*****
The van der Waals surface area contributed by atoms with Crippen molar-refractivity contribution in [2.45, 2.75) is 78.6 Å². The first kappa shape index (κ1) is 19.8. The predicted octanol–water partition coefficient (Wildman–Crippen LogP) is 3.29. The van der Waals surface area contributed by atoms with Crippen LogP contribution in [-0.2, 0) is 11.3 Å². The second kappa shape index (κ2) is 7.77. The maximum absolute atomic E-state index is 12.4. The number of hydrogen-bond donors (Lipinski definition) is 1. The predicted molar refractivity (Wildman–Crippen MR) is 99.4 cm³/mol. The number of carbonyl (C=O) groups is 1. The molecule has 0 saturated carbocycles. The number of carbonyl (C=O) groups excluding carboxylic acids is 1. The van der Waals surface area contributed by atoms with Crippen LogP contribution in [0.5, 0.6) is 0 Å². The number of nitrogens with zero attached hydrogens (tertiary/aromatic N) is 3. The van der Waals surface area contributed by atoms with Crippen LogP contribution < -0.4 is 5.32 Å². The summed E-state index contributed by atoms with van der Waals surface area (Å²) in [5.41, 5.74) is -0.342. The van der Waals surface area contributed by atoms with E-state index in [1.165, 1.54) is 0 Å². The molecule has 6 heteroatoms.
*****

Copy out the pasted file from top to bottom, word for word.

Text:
The van der Waals surface area contributed by atoms with Crippen molar-refractivity contribution in [2.45, 2.75) is 78.6 Å². The first kappa shape index (κ1) is 19.8. The predicted octanol–water partition coefficient (Wildman–Crippen LogP) is 3.29. The van der Waals surface area contributed by atoms with Crippen LogP contribution in [-0.2, 0) is 11.3 Å². The second kappa shape index (κ2) is 7.77. The maximum absolute atomic E-state index is 12.4. The number of hydrogen-bond donors (Lipinski definition) is 1. The predicted molar refractivity (Wildman–Crippen MR) is 99.4 cm³/mol. The number of carbonyl (C=O) groups is 1. The molecule has 0 saturated carbocycles. The number of carbonyl (C=O) groups excluding carboxylic acids is 1. The van der Waals surface area contributed by atoms with Crippen LogP contribution in [0.5, 0.6) is 0 Å². The number of nitrogens with zero attached hydrogens (tertiary/aromatic N) is 3. The van der Waals surface area contributed by atoms with Crippen LogP contribution < -0.4 is 5.32 Å². The summed E-state index contributed by atoms with van der Waals surface area (Å²) in [5.41, 5.74) is -0.342. The van der Waals surface area contributed by atoms with E-state index in [1.165, 1.54) is 0 Å². The molecule has 6 heteroatoms.